Airstrikes on ISIS Won’t Fix Sectarian Policy in Iraq

The new phase of US and coalition airstrikes aimed to “degrade and ultimately destroy” ISIS may not destroy ISIS entirely given its Syrian sanctuary. But it may also have negative effects on the ongoing development and reconciliation efforts in Iraq.

Iraq is deeply divided along sectarian lines and unfortunately sectarian conflicts result in predominantly civilian casualties. The Catholic and Protestant conflict in Belfast resulted in a 90 percent civilian casualty rate. Pakistani’s sectarian conflict has led to an estimated 52,000 (both civilian and combatant) deaths between 2005 and 2010.

Iraq’s sectarian authorities are heavily path-dependent. This presents exiguous opportunities for building and strengthening democratic institutions and procedures. Particularly important in this instant is the concerted efforts by means of military action against ISIS (not just Sunni but radical Sunni jihadists) that feeds current sectarian political dynamics in Iraq. Ultimately the result is the reinforcement and reproduction of divisive institutional arrangements.

If singling out the Sunni sect is bad enough then current international efforts in arming the Kurdish Peshmerga forces is even worse. Turkey should be the US’ biggest ally in the fight against ISIS in the region, however it is not. For decades, Turkey has been fighting the Kurdistan Worker’s Party (PKK). Currently the US, Canada, and some European allies have been arming the Kurdish Peshmerga forces in Iraq. Consequently, some of these weapons have transcended the border and have landed in the hands of the PKK. This is troubling for Ankara as it is attempting to disarm the group through political negotiations.

The Kurdish independence movement has been re-energized given its successes on the battlefield against ISIS. In the past, various Kurdish factions have fought amongst themselves, however their battle with ISIS has united them under a free Kurdistan cause. Their successes have also been supported by US airstrikes, which in turn has bestowed Peshmerga forces with a sense of vindication and legitimacy. Once the fight against ISIS in Iraq is complete, a renewed insurgency for free Kurdistan insurgency is likely to follow in Iraq or Turkey.

US warplanes striking ISIS positions in Iraq moves away from the necessity of political and institutional reorientation, and purges critical junctures of leading to the establishment of coherent and autonomous civil society. Problematically, the significance of civil society is provisional. It depends on the socioeconomic and political architecture in which it exists.

President Obama’s efforts to avoid exceptionalizing the position and contributions of Shia Muslims sounds a positive note in the US’ approach to the conflict currently waging in the Middle East and as regards ISIS’ violent actions. Following the former-Maliki’s government with the aim of promoting even the slightest efforts to cast sectarian differences aside has become a half-baked endeavor. Obama has departed from locution of legitimizing interests regarding all of Iraq’s communities. And rather than drawing attention to reforming Iraq’s political authority and foster a normative civil society, the focus remains on building the capacity of effective security forces.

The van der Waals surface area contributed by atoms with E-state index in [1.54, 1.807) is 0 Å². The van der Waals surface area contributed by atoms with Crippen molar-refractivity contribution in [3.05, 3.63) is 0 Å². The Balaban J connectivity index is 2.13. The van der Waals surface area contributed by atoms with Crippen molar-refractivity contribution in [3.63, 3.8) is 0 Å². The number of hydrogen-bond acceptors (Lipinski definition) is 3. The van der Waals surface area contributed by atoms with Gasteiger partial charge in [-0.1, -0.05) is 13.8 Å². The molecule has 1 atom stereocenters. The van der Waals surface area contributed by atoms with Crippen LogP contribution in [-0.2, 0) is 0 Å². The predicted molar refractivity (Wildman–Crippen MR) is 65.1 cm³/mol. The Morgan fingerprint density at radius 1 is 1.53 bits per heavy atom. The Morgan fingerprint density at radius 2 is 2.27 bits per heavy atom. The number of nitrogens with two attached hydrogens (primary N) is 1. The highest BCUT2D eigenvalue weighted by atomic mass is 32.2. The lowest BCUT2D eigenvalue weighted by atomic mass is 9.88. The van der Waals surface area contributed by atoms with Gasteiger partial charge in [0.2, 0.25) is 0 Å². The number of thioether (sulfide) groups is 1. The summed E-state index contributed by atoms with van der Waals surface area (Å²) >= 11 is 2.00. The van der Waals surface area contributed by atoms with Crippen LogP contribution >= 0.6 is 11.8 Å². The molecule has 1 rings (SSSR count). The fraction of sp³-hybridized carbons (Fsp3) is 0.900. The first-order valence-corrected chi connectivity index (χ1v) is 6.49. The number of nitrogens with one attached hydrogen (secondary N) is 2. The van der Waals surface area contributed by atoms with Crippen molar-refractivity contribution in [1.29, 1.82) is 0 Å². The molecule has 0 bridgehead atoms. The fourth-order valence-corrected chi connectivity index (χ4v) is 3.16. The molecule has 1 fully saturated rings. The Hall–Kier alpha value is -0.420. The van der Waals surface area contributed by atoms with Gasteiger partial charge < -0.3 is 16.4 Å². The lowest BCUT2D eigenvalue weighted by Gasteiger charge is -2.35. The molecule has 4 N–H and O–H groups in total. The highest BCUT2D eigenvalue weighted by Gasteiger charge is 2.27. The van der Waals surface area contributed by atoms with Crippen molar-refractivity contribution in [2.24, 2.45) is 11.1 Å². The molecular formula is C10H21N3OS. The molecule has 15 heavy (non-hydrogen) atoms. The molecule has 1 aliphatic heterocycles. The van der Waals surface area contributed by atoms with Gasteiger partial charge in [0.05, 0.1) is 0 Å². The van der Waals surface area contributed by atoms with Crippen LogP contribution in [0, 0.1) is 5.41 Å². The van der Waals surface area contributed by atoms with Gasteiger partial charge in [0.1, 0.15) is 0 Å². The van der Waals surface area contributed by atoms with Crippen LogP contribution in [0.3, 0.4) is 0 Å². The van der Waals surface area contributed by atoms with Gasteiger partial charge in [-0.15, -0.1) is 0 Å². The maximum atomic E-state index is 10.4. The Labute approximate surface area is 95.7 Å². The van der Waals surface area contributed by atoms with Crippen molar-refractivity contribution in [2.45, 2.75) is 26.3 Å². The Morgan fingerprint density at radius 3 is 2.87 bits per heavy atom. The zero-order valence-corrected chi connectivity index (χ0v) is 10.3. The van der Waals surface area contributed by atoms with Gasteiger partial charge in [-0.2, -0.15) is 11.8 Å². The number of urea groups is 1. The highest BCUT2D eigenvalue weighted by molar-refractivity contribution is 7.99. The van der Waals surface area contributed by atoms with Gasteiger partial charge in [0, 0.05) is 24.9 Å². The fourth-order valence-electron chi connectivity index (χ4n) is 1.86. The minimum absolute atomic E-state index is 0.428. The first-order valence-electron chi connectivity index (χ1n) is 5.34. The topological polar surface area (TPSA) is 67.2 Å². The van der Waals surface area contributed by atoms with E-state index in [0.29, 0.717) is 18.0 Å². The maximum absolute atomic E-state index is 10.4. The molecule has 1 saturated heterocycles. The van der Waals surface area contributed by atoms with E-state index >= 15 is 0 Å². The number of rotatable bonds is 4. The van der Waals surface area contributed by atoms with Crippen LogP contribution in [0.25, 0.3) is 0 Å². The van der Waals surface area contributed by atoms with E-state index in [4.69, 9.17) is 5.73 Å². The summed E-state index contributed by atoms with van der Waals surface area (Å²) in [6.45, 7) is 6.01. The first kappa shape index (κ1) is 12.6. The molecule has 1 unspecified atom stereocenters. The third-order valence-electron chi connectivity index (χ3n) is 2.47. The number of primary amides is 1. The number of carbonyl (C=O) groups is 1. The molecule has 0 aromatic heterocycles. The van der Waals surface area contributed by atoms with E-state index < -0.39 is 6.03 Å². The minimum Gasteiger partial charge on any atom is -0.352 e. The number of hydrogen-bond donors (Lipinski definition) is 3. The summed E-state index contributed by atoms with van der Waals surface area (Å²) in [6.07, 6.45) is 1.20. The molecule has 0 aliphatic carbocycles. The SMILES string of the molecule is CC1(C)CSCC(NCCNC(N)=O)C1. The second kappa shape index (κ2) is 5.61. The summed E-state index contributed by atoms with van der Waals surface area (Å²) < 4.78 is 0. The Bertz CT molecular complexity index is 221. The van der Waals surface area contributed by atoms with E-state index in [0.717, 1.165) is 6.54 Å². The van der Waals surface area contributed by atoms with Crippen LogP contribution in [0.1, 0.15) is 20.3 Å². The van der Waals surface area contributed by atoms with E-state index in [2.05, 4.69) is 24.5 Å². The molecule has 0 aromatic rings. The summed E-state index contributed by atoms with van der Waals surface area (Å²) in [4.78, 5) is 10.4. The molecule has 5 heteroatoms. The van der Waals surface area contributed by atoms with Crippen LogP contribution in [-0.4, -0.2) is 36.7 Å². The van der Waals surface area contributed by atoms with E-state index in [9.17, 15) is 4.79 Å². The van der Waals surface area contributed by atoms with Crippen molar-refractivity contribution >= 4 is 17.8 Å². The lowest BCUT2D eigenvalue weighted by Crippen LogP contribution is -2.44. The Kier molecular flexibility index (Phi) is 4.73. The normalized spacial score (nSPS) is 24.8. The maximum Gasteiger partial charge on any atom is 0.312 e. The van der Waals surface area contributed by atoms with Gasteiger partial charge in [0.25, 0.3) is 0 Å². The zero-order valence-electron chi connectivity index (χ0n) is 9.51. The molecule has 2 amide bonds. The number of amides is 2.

Secretary of State Kerry, who recently attended an international conference in Paris, previously visited Baghdad, Amman, Jidda, Ankara, and Cairo. During the course of those visits he received a spirited level of support (from all 10 Arab states) to “destroy” ISIS. A State Department official acknowledged that the Arab states could contribute to the military campaign by providing arms and any sort of training but no mention was made of non-military initiatives aimed at sieving and eventually eliminating traces of support for the Islamic State. The first State Department official highlighted, “I don’t want to leave you with the impression that these Arab members haven’t offered to do airstrikes because several of them have,” noting that the Iraqi’s have to be a “major participant in [any] decision […] It has to be well structured and organized.”

US government and military officials are channeling meticulous attention into their plans regarding ISIS, but little attention has been afforded to any post-reconstruction and reconciliation plans after ISIS is contained and eliminated in Iraq. This near-sightedness will allow for ISIS to become resurgent in Iraq during the sectarian bickering that will inevitability follow.

*This op-ed piece was co-authored with Stewart Webb.

Stewart Webb is the editor of DefenceReport. He holds an MScEcon in Security Studies from Aberystwyth University (UK) and a BA in Political Science from Acadia University (Canada). He is the co-editor of Insurgency and Counterinsurgency in Modern War (forthcoming, 2015), Taylor & Francis. 

About the Author
Dr. Scott N. Romaniuk completed his PhD at the School of International Studies, University of Trento. He holds an MRes in Political Research, an MA in Terrorism, Crime and Global Security, and an MA in Military Studies (Joint Warfare). His teaching and research specializations include International Relations, Military and Strategic Studies, Security Studies, Terrorism and Political Violence, and Research Methods. He is a Senior Research Affiliate with the Canadian Network for Research on Terrorism, Security and Society (TSAS) and a member of the Conflict, Terrorism and Development (CTD) Collaboratory at Michigan State University.
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